BACK IN TIME: McLintock, Beverly, others did not relish unwanted change

EDITOR’S NOTE: Information for this article came from the book “Men of Fiber” by J. Evetts Haley.
One of my favorite movies of all time — and, yes, I’m sure you are not surprised to learn that I, too, am a huge John Wayne fan — is that John Wayne standby “McLintock.” McLintock was about unwanted change taking place at the end of the 19th century. The world was changing and George Washington McLintock or “G.W.” as he was commonly called in the movie did not want the new world being ushered in.
To a great extent many western movies are about the changes that bring new ways of life and which necessarily put the old tried and true ways of doing things “out to pasture.” The old ways of doing things are comfortable while the new ways threaten what we’ve become accustomed to over time. And many times the changes that supposedly must come about are greeted with open hostility.
Another movie that was recently redone starring Tom Selleck was “Monte Walsh” and it focused directly on the changes taking place in the country at the end of the 19th century and the beginning of the 20th. Cowboying was disappearing as a way of life and ranges were being bought, fenced and taken out of the cattle business by the corporations that bought them. The change was being forced on cowboys who only wanted to keep riding the range as they always had. As Selleck said in the movie when it looked like he might have to change jobs, “I’m not doing nothing I can’t do from a horse.”
I admit that I have had to endure a number of unwanted changes in my almost 50 years in the newspaper industry, but I also must concede that if the changes were not forced on us there would be very little progress in the world. Most individuals would likely never make a change in the way they did their work if somebody else did not insist on it. When unwanted life changes occur, they rarely are concerned with how the people that they affect feel about those changes.
Yet another movie about unwanted change was portrayed in “The Shootist” with John Wayne in a role that may have been a little too close to reality for the aging actor since in the movie he played an aging cowboy who had earned a reputation as a gunman who was constantly being tested by “up-and-comers” but who was facing an even tougher battle with cancer.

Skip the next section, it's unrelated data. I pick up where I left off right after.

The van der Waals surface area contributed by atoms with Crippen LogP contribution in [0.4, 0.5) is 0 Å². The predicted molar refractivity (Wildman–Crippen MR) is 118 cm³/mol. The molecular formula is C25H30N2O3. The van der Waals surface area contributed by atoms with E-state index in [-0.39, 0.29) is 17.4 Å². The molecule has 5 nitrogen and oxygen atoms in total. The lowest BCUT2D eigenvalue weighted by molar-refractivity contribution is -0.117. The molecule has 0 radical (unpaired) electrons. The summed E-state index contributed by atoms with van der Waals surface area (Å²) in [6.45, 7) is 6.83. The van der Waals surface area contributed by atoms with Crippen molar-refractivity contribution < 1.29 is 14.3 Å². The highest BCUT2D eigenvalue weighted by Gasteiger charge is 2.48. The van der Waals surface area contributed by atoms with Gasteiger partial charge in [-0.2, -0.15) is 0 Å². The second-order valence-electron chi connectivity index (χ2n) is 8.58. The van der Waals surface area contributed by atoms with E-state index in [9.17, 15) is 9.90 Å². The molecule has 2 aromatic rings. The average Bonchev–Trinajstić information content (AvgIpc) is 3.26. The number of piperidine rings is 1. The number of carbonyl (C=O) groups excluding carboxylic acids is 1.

That movie was set in the early 20th century when automobiles were threatening to end the day of the horse and streetcars were making western cities a bit more citified. So “The Shootist” also was in a sense about unwanted change.
In “McLintock” Wayne played a compassionate rancher who saw the Comanches being readied for a speedy trip to Fort Sill and the end of their way of life, but the old Indian named Running Buffalo was still his friend and so the Indians corralled Wayne to present their case to the white men at the court hearing. So much for justice.
Of course, the person who can adapt and embrace the change at least to some degree is usually better off. A good example of one man who grew up in the world of cowboys, but who was able to make the transition to modern society was Bob Beverly, who worked on various ranches in Texas, New Mexico and Oklahoma during the final years of the 19th century and later served as sheriff in Midland County and as a lawman in New Mexico in the early 20th century.
J. Evetts Haley, who detailed Beverly’s story as a cowboy-sheriff in his book “Men of Fiber,” wrote of him, “Men of untrammeled nature mounted on horses ranged far and fancy free in their unbridled brigandage. Naturally the logical men to curb, to chase and to bring them back were men of similar breed on horses, likewise lured by dalliance with danger. While reckless cowboys were chosen as sheriffs to bring them to justice, and there was no more important officer in every western county in its transition from a chunk of wilderness to a settled community. Bob Beverly, an outstanding cowboy of varied experience, was typical of the best of the cowboy sheriffs in this period.
“His story is not one of gunsmoke and gore but one of understanding and gumption. He knew the ways of cattle and horses, and better still he knew the feelings and the moods, the prejudices and the passions, the strength and the failings of the men who handled them,” Haley wrote. “In brief, he knew the nature of this exacting land and the psychology of its tough and resilient men. But knowledge alone in places of power is not enough — as history continually grinds out from its well-grooved record. Much more is necessary.”
Beverly, Haley noted, had grown up as an “orphan waif” of the range who observed life with the keen eyesight that taught him that power corrupts. He grew into “a man of quiet courage and impeccable character. Rough life had firmed his nature without hardening his soul.” As a lawman, Beverly exhibited a “keen sense of humor” that “kept his work and his world in perspective, while his own sound sense and judgment were bolstered by a life of sometimes sober and always exacting experience.”
Bob Beverly adapted and, as Haley wrote, “lived up to the traditions of his people and land, dying April 16, 1958, with little of this world’s goods, and is buried at Lubbock, Texas — an independent man of warmth, wisdom, and character clear down to the grass-roots.”
We all can learn some lessons from movies and men like Bob Beverly as we try to find our way through the unwanted changes in our lives.